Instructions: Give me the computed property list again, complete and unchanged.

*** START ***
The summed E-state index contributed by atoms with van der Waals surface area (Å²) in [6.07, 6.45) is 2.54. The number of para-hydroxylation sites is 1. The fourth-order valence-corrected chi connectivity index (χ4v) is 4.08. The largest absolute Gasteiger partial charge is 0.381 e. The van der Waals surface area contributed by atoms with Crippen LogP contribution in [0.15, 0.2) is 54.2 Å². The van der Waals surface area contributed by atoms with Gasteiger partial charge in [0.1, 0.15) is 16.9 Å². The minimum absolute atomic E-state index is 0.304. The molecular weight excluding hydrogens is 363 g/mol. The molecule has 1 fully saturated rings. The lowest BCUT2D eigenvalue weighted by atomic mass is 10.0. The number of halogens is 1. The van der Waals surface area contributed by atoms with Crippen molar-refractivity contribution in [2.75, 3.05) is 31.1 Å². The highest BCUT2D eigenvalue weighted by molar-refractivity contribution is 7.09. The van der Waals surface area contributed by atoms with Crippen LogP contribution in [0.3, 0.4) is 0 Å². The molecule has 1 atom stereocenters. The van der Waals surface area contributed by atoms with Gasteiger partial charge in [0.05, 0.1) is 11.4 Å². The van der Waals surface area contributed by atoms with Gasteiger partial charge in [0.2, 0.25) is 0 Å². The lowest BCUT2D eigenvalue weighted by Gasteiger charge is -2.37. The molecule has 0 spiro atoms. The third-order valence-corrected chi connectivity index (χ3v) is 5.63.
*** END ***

The summed E-state index contributed by atoms with van der Waals surface area (Å²) in [6.07, 6.45) is 2.54. The number of para-hydroxylation sites is 1. The fourth-order valence-corrected chi connectivity index (χ4v) is 4.08. The largest absolute Gasteiger partial charge is 0.381 e. The van der Waals surface area contributed by atoms with Crippen LogP contribution in [0.15, 0.2) is 54.2 Å². The van der Waals surface area contributed by atoms with Gasteiger partial charge in [0.1, 0.15) is 16.9 Å². The minimum absolute atomic E-state index is 0.304. The molecular weight excluding hydrogens is 363 g/mol. The molecule has 1 fully saturated rings. The lowest BCUT2D eigenvalue weighted by atomic mass is 10.0. The number of halogens is 1. The van der Waals surface area contributed by atoms with Crippen molar-refractivity contribution in [2.75, 3.05) is 31.1 Å². The highest BCUT2D eigenvalue weighted by molar-refractivity contribution is 7.09. The van der Waals surface area contributed by atoms with Crippen LogP contribution in [0.3, 0.4) is 0 Å². The molecule has 1 atom stereocenters. The van der Waals surface area contributed by atoms with Gasteiger partial charge in [0.05, 0.1) is 11.4 Å². The van der Waals surface area contributed by atoms with Gasteiger partial charge in [0.2, 0.25) is 0 Å². The lowest BCUT2D eigenvalue weighted by Gasteiger charge is -2.37. The molecule has 0 spiro atoms. The third-order valence-corrected chi connectivity index (χ3v) is 5.63.